4 tomatoes, about 2 pounds total weight, peeled and seeded, then cut
into 1/2-inch dices
1/2 cup fresh basil cut into slender ribbons, plus whole leaves for
3 tablespoons chopped red onion
3 tablespoons extra-virgin olive oil
1 tablespoon red wine vinegar
1 clove garlic, finely minced
3/4 teaspoon salt
1/4 teaspoon freshly ground black pepper
1/2 pound farfalle (bow tie) pasta

To make the sauce, in a large bowl, combine the tomatoes, basil,
onion, olive oil, vinegar, garlic, salt and pepper. Toss gently to

Fill a large pot 3/4 full with water and bring to a boil. Add the
farfalle and cook until al dente (tender), 10 to 12 minutes, or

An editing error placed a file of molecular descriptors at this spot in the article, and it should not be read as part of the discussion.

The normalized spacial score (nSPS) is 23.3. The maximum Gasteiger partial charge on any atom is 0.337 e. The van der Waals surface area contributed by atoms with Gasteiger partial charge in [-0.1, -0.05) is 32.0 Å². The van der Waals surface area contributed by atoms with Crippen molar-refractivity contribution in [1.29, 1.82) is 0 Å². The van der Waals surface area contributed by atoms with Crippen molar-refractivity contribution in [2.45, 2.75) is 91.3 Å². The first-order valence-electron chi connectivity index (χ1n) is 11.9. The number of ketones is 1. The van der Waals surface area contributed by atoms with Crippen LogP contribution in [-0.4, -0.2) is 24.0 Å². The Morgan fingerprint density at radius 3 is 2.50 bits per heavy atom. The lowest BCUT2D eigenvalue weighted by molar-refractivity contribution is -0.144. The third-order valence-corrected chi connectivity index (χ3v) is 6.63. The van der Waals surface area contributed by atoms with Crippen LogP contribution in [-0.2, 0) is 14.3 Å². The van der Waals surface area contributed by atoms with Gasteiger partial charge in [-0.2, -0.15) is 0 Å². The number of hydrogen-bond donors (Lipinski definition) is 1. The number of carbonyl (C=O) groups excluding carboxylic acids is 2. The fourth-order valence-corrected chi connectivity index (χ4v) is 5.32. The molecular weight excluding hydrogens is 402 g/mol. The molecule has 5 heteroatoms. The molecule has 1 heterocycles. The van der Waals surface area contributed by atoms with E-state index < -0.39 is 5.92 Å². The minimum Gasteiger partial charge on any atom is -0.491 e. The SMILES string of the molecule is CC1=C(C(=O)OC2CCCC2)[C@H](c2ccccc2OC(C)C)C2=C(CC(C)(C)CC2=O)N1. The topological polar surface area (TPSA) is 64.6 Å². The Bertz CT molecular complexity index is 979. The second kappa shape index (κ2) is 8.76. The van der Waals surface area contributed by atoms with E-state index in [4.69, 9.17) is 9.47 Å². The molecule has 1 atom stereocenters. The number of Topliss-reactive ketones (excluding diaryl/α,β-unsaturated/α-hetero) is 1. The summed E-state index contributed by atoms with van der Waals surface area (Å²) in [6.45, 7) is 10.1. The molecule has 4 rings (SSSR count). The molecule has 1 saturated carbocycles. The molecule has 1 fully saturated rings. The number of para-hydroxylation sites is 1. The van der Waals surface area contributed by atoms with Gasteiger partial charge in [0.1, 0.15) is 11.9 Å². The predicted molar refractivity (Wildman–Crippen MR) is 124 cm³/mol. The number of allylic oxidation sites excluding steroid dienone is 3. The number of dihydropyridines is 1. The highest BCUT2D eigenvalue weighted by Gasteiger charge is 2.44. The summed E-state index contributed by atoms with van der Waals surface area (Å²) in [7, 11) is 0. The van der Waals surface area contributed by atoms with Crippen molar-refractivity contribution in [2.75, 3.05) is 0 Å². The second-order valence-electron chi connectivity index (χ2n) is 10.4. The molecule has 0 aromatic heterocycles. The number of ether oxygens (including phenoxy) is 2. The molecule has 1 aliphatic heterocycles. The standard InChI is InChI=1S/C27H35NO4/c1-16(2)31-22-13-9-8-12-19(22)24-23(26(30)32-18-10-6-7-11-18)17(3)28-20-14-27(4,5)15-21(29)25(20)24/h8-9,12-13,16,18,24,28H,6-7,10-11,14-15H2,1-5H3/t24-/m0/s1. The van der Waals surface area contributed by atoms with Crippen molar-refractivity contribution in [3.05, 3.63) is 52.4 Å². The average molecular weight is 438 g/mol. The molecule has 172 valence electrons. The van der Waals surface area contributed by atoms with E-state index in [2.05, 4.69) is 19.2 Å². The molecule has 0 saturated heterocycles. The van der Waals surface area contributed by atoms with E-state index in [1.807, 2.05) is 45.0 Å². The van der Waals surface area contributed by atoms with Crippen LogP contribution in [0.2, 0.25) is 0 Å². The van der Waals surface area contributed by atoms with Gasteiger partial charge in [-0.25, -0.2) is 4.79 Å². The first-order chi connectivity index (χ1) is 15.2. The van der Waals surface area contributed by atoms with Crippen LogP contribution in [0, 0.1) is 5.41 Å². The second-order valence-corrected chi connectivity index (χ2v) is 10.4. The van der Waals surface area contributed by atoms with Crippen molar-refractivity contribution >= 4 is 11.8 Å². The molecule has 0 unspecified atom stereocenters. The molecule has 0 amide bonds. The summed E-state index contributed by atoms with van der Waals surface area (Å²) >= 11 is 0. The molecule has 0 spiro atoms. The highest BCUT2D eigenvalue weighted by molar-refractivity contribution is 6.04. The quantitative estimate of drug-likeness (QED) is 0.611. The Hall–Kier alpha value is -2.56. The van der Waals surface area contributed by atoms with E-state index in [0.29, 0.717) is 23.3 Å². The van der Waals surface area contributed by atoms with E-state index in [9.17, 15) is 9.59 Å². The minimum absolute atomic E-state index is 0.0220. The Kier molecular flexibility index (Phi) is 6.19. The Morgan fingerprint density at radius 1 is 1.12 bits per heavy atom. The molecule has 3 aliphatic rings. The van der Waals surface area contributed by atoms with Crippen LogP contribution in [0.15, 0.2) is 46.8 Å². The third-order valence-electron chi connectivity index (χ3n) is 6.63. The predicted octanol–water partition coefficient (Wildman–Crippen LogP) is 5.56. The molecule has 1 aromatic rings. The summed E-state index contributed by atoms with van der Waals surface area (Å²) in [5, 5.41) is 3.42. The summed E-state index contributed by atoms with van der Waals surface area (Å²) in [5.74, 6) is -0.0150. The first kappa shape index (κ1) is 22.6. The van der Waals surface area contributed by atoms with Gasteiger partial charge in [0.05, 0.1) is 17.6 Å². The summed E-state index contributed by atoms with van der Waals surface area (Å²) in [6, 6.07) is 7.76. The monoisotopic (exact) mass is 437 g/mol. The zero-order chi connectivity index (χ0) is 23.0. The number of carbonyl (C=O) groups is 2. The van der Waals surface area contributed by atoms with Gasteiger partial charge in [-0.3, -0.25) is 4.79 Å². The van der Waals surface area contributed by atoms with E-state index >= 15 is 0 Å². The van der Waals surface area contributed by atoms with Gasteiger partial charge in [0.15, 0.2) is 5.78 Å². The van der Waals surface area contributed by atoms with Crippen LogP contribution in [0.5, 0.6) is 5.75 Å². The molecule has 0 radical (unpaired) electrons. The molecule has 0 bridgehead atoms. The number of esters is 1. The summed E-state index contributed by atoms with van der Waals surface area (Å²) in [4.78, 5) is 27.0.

according to package directions. Drain the pasta thoroughly.

Divide the pasta among warmed individual bowls. Top each serving with
sauce and garnish with a fresh basil leaf.
Nutritional Analysis
(per serving)
Calories372Cholesterol0 mg
Protein10 gSodium463 mg
Carbohydrate58 gFiber5 g
Total fat12 gPotassium662 mg
Saturated fat2 gCalcium43 mg
Monounsaturated fat8 g


Nonstarchy vegetables2

Grains and grain products3
Fats and oils2

Source: This recipe is one of 150 recipes collected in The New Mayo
Clinic Cookbook, published by Mayo Clinic Health Information and
Oxmoor House, and winner of the 2005 James Beard award.

Bonnie Zone 7/7 ETN

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Island Jim
Southwest Florida
27.0 N, 82.4 W
Hardiness Zone 10
Heat Zone 10
Minimum 30 F [-1 C]
Maximum 100 F [38 C]